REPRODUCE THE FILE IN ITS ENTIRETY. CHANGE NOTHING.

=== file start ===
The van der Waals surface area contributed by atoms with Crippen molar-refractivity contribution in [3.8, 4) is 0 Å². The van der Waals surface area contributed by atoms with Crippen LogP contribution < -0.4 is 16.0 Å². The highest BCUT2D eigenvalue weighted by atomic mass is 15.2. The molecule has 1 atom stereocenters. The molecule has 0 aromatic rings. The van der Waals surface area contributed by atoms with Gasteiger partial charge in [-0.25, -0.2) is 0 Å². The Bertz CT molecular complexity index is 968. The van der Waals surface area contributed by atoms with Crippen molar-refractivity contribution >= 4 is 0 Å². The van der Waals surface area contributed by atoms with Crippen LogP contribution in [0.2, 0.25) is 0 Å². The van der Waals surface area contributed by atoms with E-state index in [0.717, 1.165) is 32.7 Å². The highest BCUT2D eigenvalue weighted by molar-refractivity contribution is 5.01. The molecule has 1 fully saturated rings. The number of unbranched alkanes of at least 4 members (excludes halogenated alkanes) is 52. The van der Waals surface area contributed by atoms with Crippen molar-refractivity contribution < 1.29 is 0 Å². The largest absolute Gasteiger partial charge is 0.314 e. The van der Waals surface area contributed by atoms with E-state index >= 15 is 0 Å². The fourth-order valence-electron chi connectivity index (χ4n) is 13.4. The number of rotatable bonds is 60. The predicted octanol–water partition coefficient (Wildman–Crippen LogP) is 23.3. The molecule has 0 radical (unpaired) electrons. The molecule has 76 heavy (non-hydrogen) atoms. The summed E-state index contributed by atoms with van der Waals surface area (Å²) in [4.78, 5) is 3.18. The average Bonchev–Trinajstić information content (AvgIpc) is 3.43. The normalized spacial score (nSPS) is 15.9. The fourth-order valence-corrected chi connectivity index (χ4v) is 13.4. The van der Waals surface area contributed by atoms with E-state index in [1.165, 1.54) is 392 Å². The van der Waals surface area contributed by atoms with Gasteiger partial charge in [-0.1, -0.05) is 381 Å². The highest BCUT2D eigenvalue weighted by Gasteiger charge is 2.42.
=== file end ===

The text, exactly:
The van der Waals surface area contributed by atoms with Crippen molar-refractivity contribution in [3.8, 4) is 0 Å². The van der Waals surface area contributed by atoms with Crippen LogP contribution < -0.4 is 16.0 Å². The highest BCUT2D eigenvalue weighted by atomic mass is 15.2. The molecule has 1 atom stereocenters. The molecule has 0 aromatic rings. The van der Waals surface area contributed by atoms with Gasteiger partial charge in [-0.25, -0.2) is 0 Å². The Bertz CT molecular complexity index is 968. The van der Waals surface area contributed by atoms with Crippen molar-refractivity contribution >= 4 is 0 Å². The van der Waals surface area contributed by atoms with Crippen LogP contribution in [0.2, 0.25) is 0 Å². The van der Waals surface area contributed by atoms with E-state index in [0.717, 1.165) is 32.7 Å². The highest BCUT2D eigenvalue weighted by molar-refractivity contribution is 5.01. The molecule has 1 fully saturated rings. The number of unbranched alkanes of at least 4 members (excludes halogenated alkanes) is 52. The van der Waals surface area contributed by atoms with Crippen molar-refractivity contribution < 1.29 is 0 Å². The largest absolute Gasteiger partial charge is 0.314 e. The van der Waals surface area contributed by atoms with E-state index >= 15 is 0 Å². The fourth-order valence-electron chi connectivity index (χ4n) is 13.4. The number of rotatable bonds is 60. The predicted octanol–water partition coefficient (Wildman–Crippen LogP) is 23.3. The molecule has 0 radical (unpaired) electrons. The molecule has 76 heavy (non-hydrogen) atoms. The summed E-state index contributed by atoms with van der Waals surface area (Å²) in [4.78, 5) is 3.18. The average Bonchev–Trinajstić information content (AvgIpc) is 3.43. The normalized spacial score (nSPS) is 15.9. The fourth-order valence-corrected chi connectivity index (χ4v) is 13.4. The van der Waals surface area contributed by atoms with E-state index in [1.165, 1.54) is 392 Å². The van der Waals surface area contributed by atoms with Gasteiger partial charge in [-0.1, -0.05) is 381 Å². The highest BCUT2D eigenvalue weighted by Gasteiger charge is 2.42.